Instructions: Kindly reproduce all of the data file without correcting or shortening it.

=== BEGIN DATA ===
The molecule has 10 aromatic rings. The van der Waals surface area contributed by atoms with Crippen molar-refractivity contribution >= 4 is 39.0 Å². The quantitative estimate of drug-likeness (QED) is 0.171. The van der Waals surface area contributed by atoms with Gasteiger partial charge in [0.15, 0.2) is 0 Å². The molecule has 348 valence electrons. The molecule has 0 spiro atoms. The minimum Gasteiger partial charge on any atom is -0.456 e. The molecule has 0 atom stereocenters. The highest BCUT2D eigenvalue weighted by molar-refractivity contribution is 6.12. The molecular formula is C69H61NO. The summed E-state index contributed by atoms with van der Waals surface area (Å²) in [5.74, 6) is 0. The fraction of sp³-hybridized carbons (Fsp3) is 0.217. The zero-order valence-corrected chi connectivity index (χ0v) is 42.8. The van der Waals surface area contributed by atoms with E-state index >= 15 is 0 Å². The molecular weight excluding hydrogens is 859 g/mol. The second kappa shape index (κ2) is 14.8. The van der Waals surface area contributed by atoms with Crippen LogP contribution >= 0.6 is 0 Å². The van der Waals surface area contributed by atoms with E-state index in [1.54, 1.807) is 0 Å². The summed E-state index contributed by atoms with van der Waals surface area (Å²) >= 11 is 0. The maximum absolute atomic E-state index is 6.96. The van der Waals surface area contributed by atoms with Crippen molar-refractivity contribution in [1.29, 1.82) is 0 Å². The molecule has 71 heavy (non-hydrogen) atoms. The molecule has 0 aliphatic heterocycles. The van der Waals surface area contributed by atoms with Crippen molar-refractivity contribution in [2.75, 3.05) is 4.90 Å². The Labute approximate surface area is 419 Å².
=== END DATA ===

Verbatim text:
The molecule has 10 aromatic rings. The van der Waals surface area contributed by atoms with Crippen molar-refractivity contribution >= 4 is 39.0 Å². The quantitative estimate of drug-likeness (QED) is 0.171. The van der Waals surface area contributed by atoms with Gasteiger partial charge in [0.15, 0.2) is 0 Å². The molecule has 348 valence electrons. The molecule has 0 spiro atoms. The minimum Gasteiger partial charge on any atom is -0.456 e. The molecule has 0 atom stereocenters. The highest BCUT2D eigenvalue weighted by molar-refractivity contribution is 6.12. The molecular formula is C69H61NO. The summed E-state index contributed by atoms with van der Waals surface area (Å²) in [5.74, 6) is 0. The fraction of sp³-hybridized carbons (Fsp3) is 0.217. The zero-order valence-corrected chi connectivity index (χ0v) is 42.8. The van der Waals surface area contributed by atoms with E-state index >= 15 is 0 Å². The molecular weight excluding hydrogens is 859 g/mol. The second kappa shape index (κ2) is 14.8. The van der Waals surface area contributed by atoms with Crippen LogP contribution >= 0.6 is 0 Å². The van der Waals surface area contributed by atoms with E-state index in [1.54, 1.807) is 0 Å². The summed E-state index contributed by atoms with van der Waals surface area (Å²) >= 11 is 0. The maximum absolute atomic E-state index is 6.96. The van der Waals surface area contributed by atoms with Crippen molar-refractivity contribution in [1.29, 1.82) is 0 Å². The molecule has 71 heavy (non-hydrogen) atoms. The molecule has 0 aliphatic heterocycles. The van der Waals surface area contributed by atoms with Crippen molar-refractivity contribution in [2.75, 3.05) is 4.90 Å². The Labute approximate surface area is 419 Å².